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Clostridium difficile Diarrheal Disease in Children
Abstract & Commentary
By Ellen Jo Baron, MD, PhD, D(ABMM), Professor of Pathology and Medicine, Stanford University; Clinical Microbiology and Virology Laboratories, Stanford University Medical Center. Dr. Baron reports no financial relationships relevant to this field of study. This article originally appeared in the November 2009 issue of Infectious Disease Alert. It was edited by Stan Deresinski, MD, FACP, and peer reviewed by Connie Price, MD. Dr. Deresinski is Clinical Professor of Medicine, Stanford University; Associate Chief of Infectious Diseases, Santa Clara Valley Medical Center, and Dr. Price is Assistant Professor, University of Colorado School of Medicine. Dr. Deresinski serves on the speaker's bureau for Merck, Pharmacia, GlaxoSmithKline, Pfizer, Bayer, and Wyeth, and does research for Merck, and Dr. Price reports no financial relationships relevant to this field of study.
The diagnosis of C. difficile-related disease (CDD) in children is controversial, as recently reviewed.1 Do children < 1-year-old actually develop diarrhea due to C. difficile? What should be the patient age cutoff below which laboratories should reject any stools for C. difficile testing? How will the new state-of-the-art molecular tests influence the interpretation of results in children?
The situation for rejecting stools for C. difficile testing from children < 2-years-old is similar to the reasoning used by microbiologists to reject sputum containing too many squamous epithelial cells (originating from upper airway secretions) for culture. Even if a potential pathogen is recovered in culture from a sputum containing > 10 squamous epithelial cells per low power field, as enumerated on Gram stain, the involvement of that pathogen in lower lung disease cannot be unequivocally determined. The isolate could be colonizing the upper airway without contributing to the patient's pneumonia at all. The laboratory cannot come to any conclusion; therefore, to avoid inappropriate interpretations, it chooses not to perform the test.2 This rejection criterion is actually a requirement for laboratory accreditation by the College of American Pathologists. Diagnosis of C. difficile disease in young children is equally difficult because of the large number of asymptomatic infants that carry toxin-producing and non-toxin-producing strains in their feces.3,4 The commercial molecular tests (today's best tests, as reviewed in September, 2008 Infectious Disease Alert) all have an FDA-required, two-year age limitation below which test results have not been validated, as stated in their product inserts (Prodesse, Milwaukee, WI; BD, Franklin Lakes, NJ; Cepheid, Sunnyvale, CA). In the future, perhaps the age cutoff for accepting stool for testing should be lowered to one year for reasons outlined below.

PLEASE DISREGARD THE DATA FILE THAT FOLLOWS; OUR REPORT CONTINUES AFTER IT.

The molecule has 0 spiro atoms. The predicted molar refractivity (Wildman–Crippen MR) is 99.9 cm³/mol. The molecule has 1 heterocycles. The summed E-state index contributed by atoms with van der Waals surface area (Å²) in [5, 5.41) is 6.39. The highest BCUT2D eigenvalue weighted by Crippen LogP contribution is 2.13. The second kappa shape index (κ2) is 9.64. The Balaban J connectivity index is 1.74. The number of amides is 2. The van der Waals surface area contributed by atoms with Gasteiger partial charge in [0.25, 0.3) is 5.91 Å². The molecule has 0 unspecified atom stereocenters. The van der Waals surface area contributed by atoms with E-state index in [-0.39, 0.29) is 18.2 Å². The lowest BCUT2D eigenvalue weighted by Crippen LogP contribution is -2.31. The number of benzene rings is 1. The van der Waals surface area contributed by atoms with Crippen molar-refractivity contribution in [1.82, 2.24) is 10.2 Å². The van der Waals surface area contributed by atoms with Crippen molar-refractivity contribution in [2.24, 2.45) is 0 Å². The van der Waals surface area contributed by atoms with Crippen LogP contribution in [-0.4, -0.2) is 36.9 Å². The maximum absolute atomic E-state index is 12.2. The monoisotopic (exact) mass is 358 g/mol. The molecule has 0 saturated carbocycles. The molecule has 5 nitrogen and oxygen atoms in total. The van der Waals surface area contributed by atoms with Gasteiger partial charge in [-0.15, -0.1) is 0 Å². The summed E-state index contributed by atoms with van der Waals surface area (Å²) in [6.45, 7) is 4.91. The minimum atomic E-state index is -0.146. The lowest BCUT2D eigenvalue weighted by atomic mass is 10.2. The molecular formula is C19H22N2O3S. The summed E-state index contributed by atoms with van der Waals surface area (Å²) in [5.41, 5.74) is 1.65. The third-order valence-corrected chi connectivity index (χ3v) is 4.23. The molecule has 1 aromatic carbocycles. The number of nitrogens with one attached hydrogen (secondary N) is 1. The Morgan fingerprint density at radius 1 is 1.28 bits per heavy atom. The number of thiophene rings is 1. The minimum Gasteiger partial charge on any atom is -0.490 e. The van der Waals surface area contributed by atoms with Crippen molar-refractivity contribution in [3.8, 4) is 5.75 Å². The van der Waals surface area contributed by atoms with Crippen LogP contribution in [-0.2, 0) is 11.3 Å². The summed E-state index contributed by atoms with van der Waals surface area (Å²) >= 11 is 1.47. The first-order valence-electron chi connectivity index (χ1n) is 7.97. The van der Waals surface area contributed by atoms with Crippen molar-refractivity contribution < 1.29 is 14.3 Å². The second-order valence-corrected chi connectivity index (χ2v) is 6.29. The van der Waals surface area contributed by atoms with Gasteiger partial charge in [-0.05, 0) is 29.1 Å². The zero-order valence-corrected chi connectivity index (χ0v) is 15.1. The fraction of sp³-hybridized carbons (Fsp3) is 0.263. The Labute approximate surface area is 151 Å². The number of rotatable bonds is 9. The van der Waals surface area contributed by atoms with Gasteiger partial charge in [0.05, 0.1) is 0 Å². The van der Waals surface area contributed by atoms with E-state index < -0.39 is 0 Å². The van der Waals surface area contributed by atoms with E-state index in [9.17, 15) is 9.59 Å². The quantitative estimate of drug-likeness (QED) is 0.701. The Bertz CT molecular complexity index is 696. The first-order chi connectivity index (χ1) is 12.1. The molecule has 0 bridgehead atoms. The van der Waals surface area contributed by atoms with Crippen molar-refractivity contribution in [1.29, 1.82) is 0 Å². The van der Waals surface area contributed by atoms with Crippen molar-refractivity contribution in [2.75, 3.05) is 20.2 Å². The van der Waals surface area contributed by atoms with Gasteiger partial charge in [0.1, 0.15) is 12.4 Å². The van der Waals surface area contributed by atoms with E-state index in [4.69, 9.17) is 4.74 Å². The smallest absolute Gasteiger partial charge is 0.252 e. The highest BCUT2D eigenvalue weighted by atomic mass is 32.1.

Epidemiological studies report incidences of asymptomatic colonization that varies from 50%-90% immediately after birth, with an average of 50% during the first year, falling to around 3%-6% during the second year.1,3-8 Studies looking for the organism in newborns on a daily basis found colonization rates as high as 52%, tracked to acquisition from the environment, not from the mothers.3,9 Although not reported in all studies, it seems that acquisition of C. difficile in newborns was not associated with gastrointestinal symptoms, but the percentage of strains producing toxin varies among studies.3,6 Some studies even showed that children with C. difficile had a lower incidence of diarrhea than non-colonized controls.7 However, colonized children can serve as a source of disease in others.10,11 Reading these numerous studies linking colonization to the environment in the hospital suggests to me that effective disinfection (using bleach or more aggressive techniques) and assiduous infection control practices for newborn nurseries and NICUs might significantly decrease colonization rates in infants and, perhaps, lower disease rates in associated adults. Could at least some of our growing epidemic of CDD be traced to an uncontained reservoir in our pediatric facilities?
Why some infants carrying fecal toxigenic C. difficile do not become ill is still a mystery, but a pattern is emerging. Hospital discharge records from 22 children's hospitals in the United States were surveyed to determine the incidence of C. difficile-associated disease reported on children age 1-18.12 A rise from 2.6 to 4.0 cases per 1,000 admissions was seen from 2001 to 2006, even when numbers of test requests were evaluated. This study, as well as others to be reviewed, noted that 67% of the CDD seen in children was associated with chronic underlying conditions.